Legal Briefs

Understanding Equal-Access Requirements

When considering requirements relating to accessibility for the disabled, commercial property owners, managers, and developers must keep in mind two separate federal bodies of law: the Americans with Disabilities Act and the Fair Housing Act. Although both federal acts address construction standards with respect to access for the disabled, the ADA applies to public accommodations, whereas the FHA applies to all types of residential properties, including multifamily buildings.

In some instances, however, the ADA and the FHA, together with the cases decided under them, must be considered in connection with an individual project. For example, the developer of a multifamily project must take into consideration not only the accessibility issues raised by the ADA in connection with the developer’s sales office, model units, front sidewalk, and other areas used by customers or clients, but also the accessibility issues raised by the FHA in connection with the construction and leasing of the residential units. Here is a reminder on how both acts affect commercial properties.

Americans with Disabilities Act
The ADA applies to public accommodations, which are defined to include, among other things, hotels, motels, restaurants, theaters, stadiums, auditoriums, shopping centers, banks, dry cleaners, gas stations, accountants’ and lawyers’ offices, hospitals, schools, gymnasiums, and golf courses.

With respect to such properties, the ADA provides that no individual shall be discriminated against because of a disability in the full and equal enjoyment of those properties by the owner, lessor, lessee, or operator. This general prohibition applies to the construction and alteration of public properties and commercial facilities in two ways.

First, facilities occupied after January 26, 1992, must be designed and constructed to be readily accessible to and usable by individuals with disabilities — except when an owner can demonstrate that it is structurally impractical to meet those requirements. Second, a failure to make alterations to a facility or portion of a facility that would allow accessibility by disabled individuals is prohibited discrimination. The ADA, however, specifically provides that elevators need not be installed for facilities (other than shopping centers, malls, or professional offices of health-care providers) that are fewer than three stories or have fewer than 3,000 sf per story.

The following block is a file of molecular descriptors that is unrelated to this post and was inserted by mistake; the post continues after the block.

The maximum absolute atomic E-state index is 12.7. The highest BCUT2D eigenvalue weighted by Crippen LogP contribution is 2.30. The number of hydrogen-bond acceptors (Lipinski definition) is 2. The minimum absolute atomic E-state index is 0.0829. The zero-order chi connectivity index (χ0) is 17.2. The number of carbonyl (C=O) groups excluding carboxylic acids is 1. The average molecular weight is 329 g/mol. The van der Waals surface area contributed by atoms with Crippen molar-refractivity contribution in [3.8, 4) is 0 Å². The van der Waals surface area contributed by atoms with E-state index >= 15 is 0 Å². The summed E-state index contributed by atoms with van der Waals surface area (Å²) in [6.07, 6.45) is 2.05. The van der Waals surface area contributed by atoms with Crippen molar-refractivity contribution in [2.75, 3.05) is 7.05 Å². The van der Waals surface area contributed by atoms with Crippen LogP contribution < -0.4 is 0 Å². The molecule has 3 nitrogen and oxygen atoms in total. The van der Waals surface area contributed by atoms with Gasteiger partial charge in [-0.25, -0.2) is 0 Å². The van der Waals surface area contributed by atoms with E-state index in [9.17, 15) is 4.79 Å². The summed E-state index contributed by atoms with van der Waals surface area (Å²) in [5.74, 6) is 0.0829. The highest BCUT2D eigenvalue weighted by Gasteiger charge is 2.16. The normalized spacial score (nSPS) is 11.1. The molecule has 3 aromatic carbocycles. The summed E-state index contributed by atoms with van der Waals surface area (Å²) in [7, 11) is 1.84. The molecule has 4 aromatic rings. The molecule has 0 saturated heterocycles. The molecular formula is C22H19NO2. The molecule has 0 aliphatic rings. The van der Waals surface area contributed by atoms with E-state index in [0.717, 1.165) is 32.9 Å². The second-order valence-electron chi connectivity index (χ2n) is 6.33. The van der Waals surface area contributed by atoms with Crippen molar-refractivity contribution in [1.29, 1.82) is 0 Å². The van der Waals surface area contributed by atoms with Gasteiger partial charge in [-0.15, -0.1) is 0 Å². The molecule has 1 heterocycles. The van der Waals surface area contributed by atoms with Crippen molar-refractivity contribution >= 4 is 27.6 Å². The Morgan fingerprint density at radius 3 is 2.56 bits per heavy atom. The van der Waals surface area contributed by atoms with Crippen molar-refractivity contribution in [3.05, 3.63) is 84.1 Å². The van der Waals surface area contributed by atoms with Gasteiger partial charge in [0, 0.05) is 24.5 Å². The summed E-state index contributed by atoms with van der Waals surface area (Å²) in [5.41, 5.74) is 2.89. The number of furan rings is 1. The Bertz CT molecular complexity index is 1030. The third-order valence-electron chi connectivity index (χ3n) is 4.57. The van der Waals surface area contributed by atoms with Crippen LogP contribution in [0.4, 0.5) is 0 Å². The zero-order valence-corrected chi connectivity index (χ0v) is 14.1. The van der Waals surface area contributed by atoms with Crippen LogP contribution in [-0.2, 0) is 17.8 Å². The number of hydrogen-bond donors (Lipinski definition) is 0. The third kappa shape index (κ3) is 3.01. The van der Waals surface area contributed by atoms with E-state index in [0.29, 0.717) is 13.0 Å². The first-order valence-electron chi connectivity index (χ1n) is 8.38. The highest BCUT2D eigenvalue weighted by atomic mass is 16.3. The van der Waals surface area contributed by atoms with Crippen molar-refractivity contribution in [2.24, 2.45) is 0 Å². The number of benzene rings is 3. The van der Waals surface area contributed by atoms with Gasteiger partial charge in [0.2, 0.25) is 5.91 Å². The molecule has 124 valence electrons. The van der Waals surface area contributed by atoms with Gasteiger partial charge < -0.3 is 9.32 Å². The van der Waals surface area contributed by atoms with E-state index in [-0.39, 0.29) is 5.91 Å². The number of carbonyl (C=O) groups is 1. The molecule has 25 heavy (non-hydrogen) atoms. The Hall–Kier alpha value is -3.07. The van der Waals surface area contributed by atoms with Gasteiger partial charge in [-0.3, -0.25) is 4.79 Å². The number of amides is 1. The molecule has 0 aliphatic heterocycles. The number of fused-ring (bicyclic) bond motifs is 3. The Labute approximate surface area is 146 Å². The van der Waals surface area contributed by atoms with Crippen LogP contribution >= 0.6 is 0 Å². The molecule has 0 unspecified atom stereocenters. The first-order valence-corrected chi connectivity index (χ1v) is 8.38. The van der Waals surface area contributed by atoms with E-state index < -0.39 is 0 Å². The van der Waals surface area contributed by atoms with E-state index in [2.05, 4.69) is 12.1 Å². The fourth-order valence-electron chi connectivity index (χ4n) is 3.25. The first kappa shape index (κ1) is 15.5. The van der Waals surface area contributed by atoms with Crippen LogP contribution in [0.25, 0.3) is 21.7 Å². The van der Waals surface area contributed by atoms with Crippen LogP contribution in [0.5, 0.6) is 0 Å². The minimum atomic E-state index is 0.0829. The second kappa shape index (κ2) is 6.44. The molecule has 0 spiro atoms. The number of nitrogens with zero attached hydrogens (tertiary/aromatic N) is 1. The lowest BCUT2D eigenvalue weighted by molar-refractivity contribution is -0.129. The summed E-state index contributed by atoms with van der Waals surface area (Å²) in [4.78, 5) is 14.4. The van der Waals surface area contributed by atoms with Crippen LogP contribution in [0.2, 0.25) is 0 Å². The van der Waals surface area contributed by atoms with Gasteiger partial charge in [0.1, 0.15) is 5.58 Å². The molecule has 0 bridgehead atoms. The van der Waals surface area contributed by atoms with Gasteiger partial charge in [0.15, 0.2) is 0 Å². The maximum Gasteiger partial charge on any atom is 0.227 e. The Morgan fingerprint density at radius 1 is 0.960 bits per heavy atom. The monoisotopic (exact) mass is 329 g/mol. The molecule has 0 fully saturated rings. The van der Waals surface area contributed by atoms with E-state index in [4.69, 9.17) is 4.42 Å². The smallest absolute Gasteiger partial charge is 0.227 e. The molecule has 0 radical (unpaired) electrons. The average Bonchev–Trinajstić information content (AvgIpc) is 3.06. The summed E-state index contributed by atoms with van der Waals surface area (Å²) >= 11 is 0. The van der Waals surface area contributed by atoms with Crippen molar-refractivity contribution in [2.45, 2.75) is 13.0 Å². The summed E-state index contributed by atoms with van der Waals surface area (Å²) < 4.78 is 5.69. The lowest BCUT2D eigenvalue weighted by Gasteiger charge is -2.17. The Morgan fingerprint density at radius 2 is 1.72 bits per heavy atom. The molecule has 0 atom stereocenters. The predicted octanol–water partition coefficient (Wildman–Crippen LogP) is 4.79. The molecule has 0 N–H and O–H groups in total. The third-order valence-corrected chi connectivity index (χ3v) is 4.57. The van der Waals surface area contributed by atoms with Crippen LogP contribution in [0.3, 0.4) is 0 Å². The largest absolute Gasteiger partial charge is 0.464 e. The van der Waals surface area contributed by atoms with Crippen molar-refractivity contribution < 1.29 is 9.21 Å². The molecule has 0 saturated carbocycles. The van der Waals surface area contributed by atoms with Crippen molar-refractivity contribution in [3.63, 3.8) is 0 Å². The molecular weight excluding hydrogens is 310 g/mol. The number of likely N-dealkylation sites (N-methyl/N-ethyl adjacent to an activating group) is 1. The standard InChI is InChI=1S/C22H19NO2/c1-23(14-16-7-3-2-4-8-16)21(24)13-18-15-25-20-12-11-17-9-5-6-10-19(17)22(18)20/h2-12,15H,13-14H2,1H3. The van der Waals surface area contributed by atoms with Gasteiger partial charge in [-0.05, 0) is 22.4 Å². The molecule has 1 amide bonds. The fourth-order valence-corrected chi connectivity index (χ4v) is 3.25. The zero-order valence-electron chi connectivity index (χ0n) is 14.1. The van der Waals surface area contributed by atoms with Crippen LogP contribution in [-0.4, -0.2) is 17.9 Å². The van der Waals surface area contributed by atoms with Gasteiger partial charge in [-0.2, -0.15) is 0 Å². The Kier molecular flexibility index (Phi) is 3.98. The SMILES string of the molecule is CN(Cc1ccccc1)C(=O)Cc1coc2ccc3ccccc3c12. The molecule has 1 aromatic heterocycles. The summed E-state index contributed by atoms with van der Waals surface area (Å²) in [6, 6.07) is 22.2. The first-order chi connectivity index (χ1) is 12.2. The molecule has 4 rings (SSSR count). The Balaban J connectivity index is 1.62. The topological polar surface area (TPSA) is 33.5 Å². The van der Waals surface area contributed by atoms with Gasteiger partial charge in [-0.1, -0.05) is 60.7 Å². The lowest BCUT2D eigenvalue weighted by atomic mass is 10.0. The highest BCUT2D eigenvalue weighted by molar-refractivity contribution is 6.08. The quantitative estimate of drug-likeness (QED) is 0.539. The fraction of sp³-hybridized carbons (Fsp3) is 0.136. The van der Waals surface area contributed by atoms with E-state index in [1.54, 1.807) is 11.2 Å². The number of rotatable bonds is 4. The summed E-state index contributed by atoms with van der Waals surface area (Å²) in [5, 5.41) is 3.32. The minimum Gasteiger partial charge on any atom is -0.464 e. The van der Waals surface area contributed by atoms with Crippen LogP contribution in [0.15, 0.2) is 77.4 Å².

In practice, this means that the owner, lessor, lessee, or operator of a public accommodation must remove architectural barriers in existing facilities when such removal easily can be accomplished and carried out without much difficulty or expense. Determining whether modifications required under the ADA are reasonable involves fact-specific, case-by-case inquiries considering, among other factors, the effectiveness of the modification in light of the nature of the disability in question and the cost to the owner, lessor, lessee, or operator to implement the modification.

Examples of steps to remove barriers include, but are not limited to: installing ramps; making curb cuts in sidewalks and entrances; rearranging tables, chairs, vending machines, display racks, and other furniture; repositioning telephones; adding raised markings on elevator control buttons; installing flashing alarm lights; widening doors; eliminating turnstiles or providing alternative accessible paths; installing grab bars in toilet stalls; re-arranging toilet partitions to increase maneuvering space; insulating lavatory pipes under sinks to prevent burns; installing raised toilet seats; installing full-length bathroom mirrors; repositioning bathroom paper towel dispensers; creating designated accessible parking spaces; installing accessible paper cup dispensers at existing inaccessible water fountains; and removing high-pile, low-density carpeting.

The federal regulations implementing the ADA encourage owners to take the foregoing remedial steps in accordance with the following priorities. First, property owners and managers should take measures to provide access to public places from public sidewalks, parking, or public transportation. These measures include making changes such as installing entrance ramps, widening entrances, and providing accessible parking spaces.